One of them is by Pennsylvania cabinet maker Conestoga Wood Specialties Corp., owned by a Mennonite family. The company lost, 2-1, before the U.S. Court of Appeals for the Third Circuit in July. The majority found that a for-profit corporation cannot engage in the exercise of religion under the First Amendment. There’s the obvious reason — corporations don’t pray or go to church. “We do not see how a for-profit ‘artificial being’ … that was created to make money could exercise such an inherently ‘human’ right,” Judge Robert Cowen wrote for the majority.

The corporation’s owners can do so, of course, but the owners aren’t the same as the corporation. When the owners decided to incorporate, they created “a distinct legal entity that has legally distinct rights,” Cowen wrote.

Likewise, Michigan manufacturer Autocam Corp. lost before the Sixth Circuit in September. “We agree with the government that Autocam is not a ‘person’ capable of ‘religious exercise,’ ” the unanimous panel found.

The most fully litigated case — and perhaps the one with the best shot at Supreme Court review — is the Becket Fund’s on behalf of the owners of craft chain Hobby Lobby Stores Inc., which has 13,000 full-time employees, and Christian bookstore chain Mardel Inc.

The stores’ owners don’t object to all birth control, just methods that prevent a fertilized egg from being implanted — Plan B, the “week after” pill Ella, and intrauterine devices. On June 27, the full Tenth Circuit ruled in favor of Hobby Lobby, finding that it could indeed be a “person” exercising religion. The statute at issue, the Religious Freedom Restoration Act, doesn’t define “person,” so the court turned to the Dictionary Act, which says the word “person” includes, among other things, corporations. The court said there’s no basis for the government to treat differently for-profit corporations, which get no break from the contraception mandate, and nonprofit religious ones, which may be exempt. “Religious conduct includes religious expression, which can be communicated by individuals and for-profit corporations alike,” Judge Timothy Tymkovich wrote for the majority.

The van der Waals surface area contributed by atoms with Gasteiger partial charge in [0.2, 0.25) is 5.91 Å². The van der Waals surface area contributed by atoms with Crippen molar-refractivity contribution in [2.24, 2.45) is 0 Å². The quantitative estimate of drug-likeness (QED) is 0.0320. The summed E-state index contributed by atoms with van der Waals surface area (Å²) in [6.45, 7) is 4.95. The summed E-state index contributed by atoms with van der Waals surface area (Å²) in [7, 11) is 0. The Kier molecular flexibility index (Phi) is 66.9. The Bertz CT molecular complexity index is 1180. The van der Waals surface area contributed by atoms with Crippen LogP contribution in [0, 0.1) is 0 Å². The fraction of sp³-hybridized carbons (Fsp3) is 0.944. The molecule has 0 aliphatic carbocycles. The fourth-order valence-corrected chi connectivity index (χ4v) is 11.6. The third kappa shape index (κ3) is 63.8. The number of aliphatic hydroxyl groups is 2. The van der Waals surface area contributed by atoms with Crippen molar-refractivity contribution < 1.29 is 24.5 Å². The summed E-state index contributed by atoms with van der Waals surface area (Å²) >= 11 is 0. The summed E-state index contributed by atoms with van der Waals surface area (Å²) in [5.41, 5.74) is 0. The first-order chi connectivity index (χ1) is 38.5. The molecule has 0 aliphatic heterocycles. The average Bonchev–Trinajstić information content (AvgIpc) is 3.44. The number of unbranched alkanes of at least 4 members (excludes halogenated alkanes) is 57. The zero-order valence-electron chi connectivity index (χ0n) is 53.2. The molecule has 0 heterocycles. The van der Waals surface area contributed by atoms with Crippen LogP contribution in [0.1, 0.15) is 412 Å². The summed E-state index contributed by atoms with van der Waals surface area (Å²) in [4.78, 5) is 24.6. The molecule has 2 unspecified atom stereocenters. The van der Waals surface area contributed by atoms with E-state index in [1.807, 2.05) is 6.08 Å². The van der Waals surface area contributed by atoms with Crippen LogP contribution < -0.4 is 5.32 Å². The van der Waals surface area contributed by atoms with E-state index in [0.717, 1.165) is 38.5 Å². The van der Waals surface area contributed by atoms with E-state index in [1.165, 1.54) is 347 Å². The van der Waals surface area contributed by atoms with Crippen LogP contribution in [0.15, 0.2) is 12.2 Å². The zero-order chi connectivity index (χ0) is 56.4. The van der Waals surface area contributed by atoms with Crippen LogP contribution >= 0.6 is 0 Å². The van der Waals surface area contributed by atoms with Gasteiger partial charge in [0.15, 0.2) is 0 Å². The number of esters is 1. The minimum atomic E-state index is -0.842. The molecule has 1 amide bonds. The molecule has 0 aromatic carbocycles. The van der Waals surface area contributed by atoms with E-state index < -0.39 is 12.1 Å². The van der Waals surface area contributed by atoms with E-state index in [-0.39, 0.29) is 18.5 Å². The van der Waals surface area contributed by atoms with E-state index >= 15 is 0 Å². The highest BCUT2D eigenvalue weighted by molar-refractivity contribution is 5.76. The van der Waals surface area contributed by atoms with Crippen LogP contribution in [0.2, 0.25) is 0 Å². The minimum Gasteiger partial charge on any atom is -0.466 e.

The government appealed the decision to the Supreme Court in September. Hobby Lobby also asked the high court to take up the case — and added former solicitor general Paul Clement of Bancroft as co-counsel.

“We think this is a really important issue and the Supreme Court is going to have to decide it,” Windham said. “Even though Hobby Lobby won a great victory at the Tenth Circuit and we’re very happy about it, we don’t want to see it upset on appeal.”

The circuit split deepened on November 1, when the D.C. Circuit backed the owners of Freshway Foods and Freshway Logistics who objected to the contraception mandate, finding the law wasn’t properly tailored.

Gregory Lipper, senior litigation counsel at Americans United for Separation of Church and State, who has filed amicus curiae briefs in 13 cases supporting the government, said it’s “a near certainty” the high court will take up the issue. “You’ve got a company asking for the right to deny tens of thousands of women access to contraception based on the religious beliefs of the people who happen to own the company,” he said. “Its’ quite likely the Supreme Court will hear at least one of the cases this term.”

Jenna Greene can be contacted at